• Request an sRGB format (e.g. OVR_FORMAT_R8G8B8A8_UNORM_SRGB) texture swap chain.
  • Specify the ovrTextureMisc_DX_Typeless flag in the desc.
  • Create a linear-format RenderTargetView (e.g. DXGI_FORMAT_R8G8B8A8_UNORM)

Note: The ovrTextureMisc_DX_Typeless flag for depth buffer formats (e.g. OVR_FORMAT_D32) is ignored as they are always converted to be typeless.

The provided code sample demonstrates how to use the provided ovrTextureMisc_DX_Typeless flag in D3D11:

ovrTextureSwapChainDesc desc = {};
desc.Type = ovrTexture_2D;
desc.ArraySize = 1;
desc.Width = sizeW;
desc.Height = sizeH;
desc.MipLevels = 1;
desc.SampleCount = 1;
desc.MiscFlags = ovrTextureMisc_DX_Typeless;
desc.BindFlags = ovrTextureBind_DX_RenderTarget;
desc.StaticImage = ovrFalse;

ovrResult result = ovr_CreateTextureSwapChainDX(session, DIRECTX.Device, &desc, &textureSwapChain);


int count = 0;
ovr_GetTextureSwapChainLength(session, textureSwapChain, &count);
for (int i = 0; i < count; ++i)
    ID3D11Texture2D* texture = nullptr;
    ovr_GetTextureSwapChainBufferDX(session, textureSwapChain, i, IID_PPV_ARGS(&texture));
    D3D11_RENDER_TARGET_VIEW_DESC rtvd = {};
    rtvd.Format = DXGI_FORMAT_R8G8B8A8_UNORM;
    rtvd.ViewDimension = D3D11_RTV_DIMENSION_TEXTURE2D;
    DIRECTX.Device->CreateRenderTargetView(texture, &rtvd, &texRtv[i]);

For OpenGL, the format parameter ofovr_CreateTextureSwapChainGL is used by the distortion compositor when reading the contents of the texture. As a result, the application should request texture swap chain formats preferably in sRGB-space (e.g. OVR_FORMAT_R8G8B8A8_UNORM_SRGB). Furthermore, your application should call glEnable(GL_FRAMEBUFFER_SRGB); before rendering into these textures.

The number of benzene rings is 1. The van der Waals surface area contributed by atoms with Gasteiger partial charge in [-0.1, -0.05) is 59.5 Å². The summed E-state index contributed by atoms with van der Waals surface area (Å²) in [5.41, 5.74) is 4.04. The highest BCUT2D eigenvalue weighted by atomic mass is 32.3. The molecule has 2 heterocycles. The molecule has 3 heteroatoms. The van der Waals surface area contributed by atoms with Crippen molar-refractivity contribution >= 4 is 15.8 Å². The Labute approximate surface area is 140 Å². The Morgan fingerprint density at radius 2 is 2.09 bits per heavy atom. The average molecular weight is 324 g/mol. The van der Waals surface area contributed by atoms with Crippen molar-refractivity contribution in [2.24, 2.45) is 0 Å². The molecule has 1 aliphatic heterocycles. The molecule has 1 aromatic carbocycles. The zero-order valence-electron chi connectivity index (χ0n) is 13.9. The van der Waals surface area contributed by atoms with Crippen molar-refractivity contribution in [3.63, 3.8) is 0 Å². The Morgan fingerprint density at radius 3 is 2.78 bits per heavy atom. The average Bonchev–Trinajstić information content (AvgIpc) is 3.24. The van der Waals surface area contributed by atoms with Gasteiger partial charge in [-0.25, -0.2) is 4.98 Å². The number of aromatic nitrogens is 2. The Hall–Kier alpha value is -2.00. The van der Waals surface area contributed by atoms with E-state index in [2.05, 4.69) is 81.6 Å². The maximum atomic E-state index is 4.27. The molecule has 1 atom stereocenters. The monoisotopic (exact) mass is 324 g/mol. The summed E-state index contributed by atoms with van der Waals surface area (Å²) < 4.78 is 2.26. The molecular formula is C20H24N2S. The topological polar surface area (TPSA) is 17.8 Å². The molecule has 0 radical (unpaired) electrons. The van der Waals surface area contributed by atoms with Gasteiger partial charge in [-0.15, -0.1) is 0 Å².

Even though it is not recommended, if your application is configured to treat the texture as a linear format (e.g. GL_RGBA) and performs linear-to-gamma conversion in GLSL or does not care about gamma-correction, then:

  • Request an sRGB format (e.g. OVR_FORMAT_R8G8B8A8_UNORM_SRGB) texture swap chain.
  • Do not call glEnable(GL_FRAMEBUFFER_SRGB); when rendering into the texture.

For Vulkan, the format parameter of ovr_CreateTextureSwapChainVk is used by the distortion compositor when reading the contents of the texture. Your application should request texture swap chain formats in the sRGB-space (e.g. OVR_FORMAT_R8G8B8A8_UNORM_SRGB) as the compositor does sRGB-correct rendering. The compositor will rely on the GPU’s hardware sampler to perform the sRGB-to-linear conversion.